1. Love to Christ. Whom having not seen, ye love. The world was ready to wonder, what strange principle it was, that influenced them to expose themselves to so great sufferings, to forsake the things that were seen, and renounce all that was dear and pleasant, which was the object of sense. They seemed to the men of the world as if they were beside themselves, and to act as though they hated themselves; there was nothing in their view, that could induce them thus to suffer, or to support them under and carry them through such trials. But although there was nothing that the world saw, or that the Christians themselves ever saw with their bodily eyes, that thus influenced and supported them, yet they had a supernatural principle of love to something unseen; they loved Jesus Christ, for they saw him spiritually, whom the world saw not, and whom they themselves had never seen with bodily eyes.

    2. Joy in Christ. Though their outward sufferings were very grievous, yet their inward spiritual joys were greater than their sufferings; and these supported them, and enabled them to suffer with cheerfulness.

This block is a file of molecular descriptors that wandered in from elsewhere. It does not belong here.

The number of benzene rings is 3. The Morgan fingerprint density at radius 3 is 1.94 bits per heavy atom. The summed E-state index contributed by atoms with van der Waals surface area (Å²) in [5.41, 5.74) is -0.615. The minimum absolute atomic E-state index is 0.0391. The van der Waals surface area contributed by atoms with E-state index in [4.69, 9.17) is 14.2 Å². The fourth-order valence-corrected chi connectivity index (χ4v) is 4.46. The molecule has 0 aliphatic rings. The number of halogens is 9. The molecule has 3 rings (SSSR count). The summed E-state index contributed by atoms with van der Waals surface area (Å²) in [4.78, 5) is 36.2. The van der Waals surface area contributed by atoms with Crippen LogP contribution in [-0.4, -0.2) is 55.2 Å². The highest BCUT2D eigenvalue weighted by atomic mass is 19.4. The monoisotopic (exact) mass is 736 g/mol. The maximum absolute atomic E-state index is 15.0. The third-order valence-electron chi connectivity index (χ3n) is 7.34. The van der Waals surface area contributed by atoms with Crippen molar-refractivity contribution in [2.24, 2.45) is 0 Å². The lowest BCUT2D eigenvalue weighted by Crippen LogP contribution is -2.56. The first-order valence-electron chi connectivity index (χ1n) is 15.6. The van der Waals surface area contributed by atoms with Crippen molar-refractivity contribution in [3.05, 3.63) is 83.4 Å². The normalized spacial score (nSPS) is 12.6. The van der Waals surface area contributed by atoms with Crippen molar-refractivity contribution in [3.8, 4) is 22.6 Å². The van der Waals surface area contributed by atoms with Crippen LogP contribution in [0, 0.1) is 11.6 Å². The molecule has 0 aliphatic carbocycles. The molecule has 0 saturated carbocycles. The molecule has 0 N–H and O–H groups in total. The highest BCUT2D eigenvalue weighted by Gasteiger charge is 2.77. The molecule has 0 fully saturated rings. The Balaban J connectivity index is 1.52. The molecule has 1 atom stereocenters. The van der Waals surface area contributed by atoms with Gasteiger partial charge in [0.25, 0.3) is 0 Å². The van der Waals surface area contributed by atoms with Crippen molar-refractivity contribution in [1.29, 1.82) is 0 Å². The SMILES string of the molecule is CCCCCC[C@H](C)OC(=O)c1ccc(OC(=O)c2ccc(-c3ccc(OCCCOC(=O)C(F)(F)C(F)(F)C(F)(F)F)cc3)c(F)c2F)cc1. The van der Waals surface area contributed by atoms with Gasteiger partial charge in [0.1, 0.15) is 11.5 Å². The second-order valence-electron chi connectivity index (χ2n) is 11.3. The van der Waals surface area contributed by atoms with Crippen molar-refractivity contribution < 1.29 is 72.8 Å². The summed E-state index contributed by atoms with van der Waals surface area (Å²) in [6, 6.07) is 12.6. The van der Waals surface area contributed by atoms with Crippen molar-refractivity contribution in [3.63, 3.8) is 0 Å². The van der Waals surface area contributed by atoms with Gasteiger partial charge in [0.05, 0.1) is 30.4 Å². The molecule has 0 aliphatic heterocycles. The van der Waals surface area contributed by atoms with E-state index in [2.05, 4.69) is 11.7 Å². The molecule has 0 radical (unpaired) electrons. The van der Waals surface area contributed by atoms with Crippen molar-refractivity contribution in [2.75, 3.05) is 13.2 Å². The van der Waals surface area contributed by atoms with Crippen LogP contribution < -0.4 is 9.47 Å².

There are two things which the apostle takes notice of in the text concerning this joy.

    1. The manner in which it rises, the way in which Christ, though unseen, is the foundation of it, viz. by faith; which is the evidence of things not seen; In whom, though now ye see him not, yet BELIEVING, ye rejoice.

    2. The nature of this joy; unspeakable, and full of glory. Unspeakable in the kind of it; very different from worldly joys, and carnal delights; of a vastly more pure, sublime, and heavenly nature, being something supernatural, and truly divine, and so ineffably excellent! the sublimity and exquisite sweetness of which, there were no words to set forth. Unspeakable also in degree; it having pleased God to give them this holy joy with a liberal hand, in their state of persecution.